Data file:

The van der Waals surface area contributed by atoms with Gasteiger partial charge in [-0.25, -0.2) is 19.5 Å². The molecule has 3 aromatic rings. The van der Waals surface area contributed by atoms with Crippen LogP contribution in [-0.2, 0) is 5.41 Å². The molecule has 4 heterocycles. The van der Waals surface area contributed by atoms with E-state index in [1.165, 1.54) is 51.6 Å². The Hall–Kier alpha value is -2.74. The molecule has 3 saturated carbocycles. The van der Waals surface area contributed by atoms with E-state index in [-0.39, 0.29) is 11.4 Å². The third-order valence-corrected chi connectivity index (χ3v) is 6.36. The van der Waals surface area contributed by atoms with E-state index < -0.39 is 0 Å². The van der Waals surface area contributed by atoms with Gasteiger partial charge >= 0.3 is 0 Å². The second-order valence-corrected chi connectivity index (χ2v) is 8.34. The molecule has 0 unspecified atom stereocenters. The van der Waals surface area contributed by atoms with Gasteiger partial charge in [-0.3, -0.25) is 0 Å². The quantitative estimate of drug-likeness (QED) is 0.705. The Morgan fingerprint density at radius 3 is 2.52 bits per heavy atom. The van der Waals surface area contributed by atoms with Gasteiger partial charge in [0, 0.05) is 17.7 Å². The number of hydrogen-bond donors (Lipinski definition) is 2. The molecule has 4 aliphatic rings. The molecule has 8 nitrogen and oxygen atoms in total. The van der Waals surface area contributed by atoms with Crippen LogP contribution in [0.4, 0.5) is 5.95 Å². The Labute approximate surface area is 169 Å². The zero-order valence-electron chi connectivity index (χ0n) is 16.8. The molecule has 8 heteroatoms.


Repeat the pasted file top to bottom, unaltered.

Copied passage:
The van der Waals surface area contributed by atoms with Gasteiger partial charge in [-0.25, -0.2) is 19.5 Å². The molecule has 3 aromatic rings. The van der Waals surface area contributed by atoms with Crippen LogP contribution in [-0.2, 0) is 5.41 Å². The molecule has 4 heterocycles. The van der Waals surface area contributed by atoms with E-state index in [1.165, 1.54) is 51.6 Å². The Hall–Kier alpha value is -2.74. The molecule has 3 saturated carbocycles. The van der Waals surface area contributed by atoms with E-state index in [-0.39, 0.29) is 11.4 Å². The third-order valence-corrected chi connectivity index (χ3v) is 6.36. The van der Waals surface area contributed by atoms with E-state index < -0.39 is 0 Å². The van der Waals surface area contributed by atoms with Gasteiger partial charge >= 0.3 is 0 Å². The second-order valence-corrected chi connectivity index (χ2v) is 8.34. The molecule has 0 unspecified atom stereocenters. The van der Waals surface area contributed by atoms with Gasteiger partial charge in [-0.3, -0.25) is 0 Å². The quantitative estimate of drug-likeness (QED) is 0.705. The Morgan fingerprint density at radius 3 is 2.52 bits per heavy atom. The van der Waals surface area contributed by atoms with Gasteiger partial charge in [0, 0.05) is 17.7 Å². The number of hydrogen-bond donors (Lipinski definition) is 2. The molecule has 4 aliphatic rings. The molecule has 8 nitrogen and oxygen atoms in total. The van der Waals surface area contributed by atoms with Crippen LogP contribution in [0.4, 0.5) is 5.95 Å². The Labute approximate surface area is 169 Å². The zero-order valence-electron chi connectivity index (χ0n) is 16.8. The molecule has 8 heteroatoms.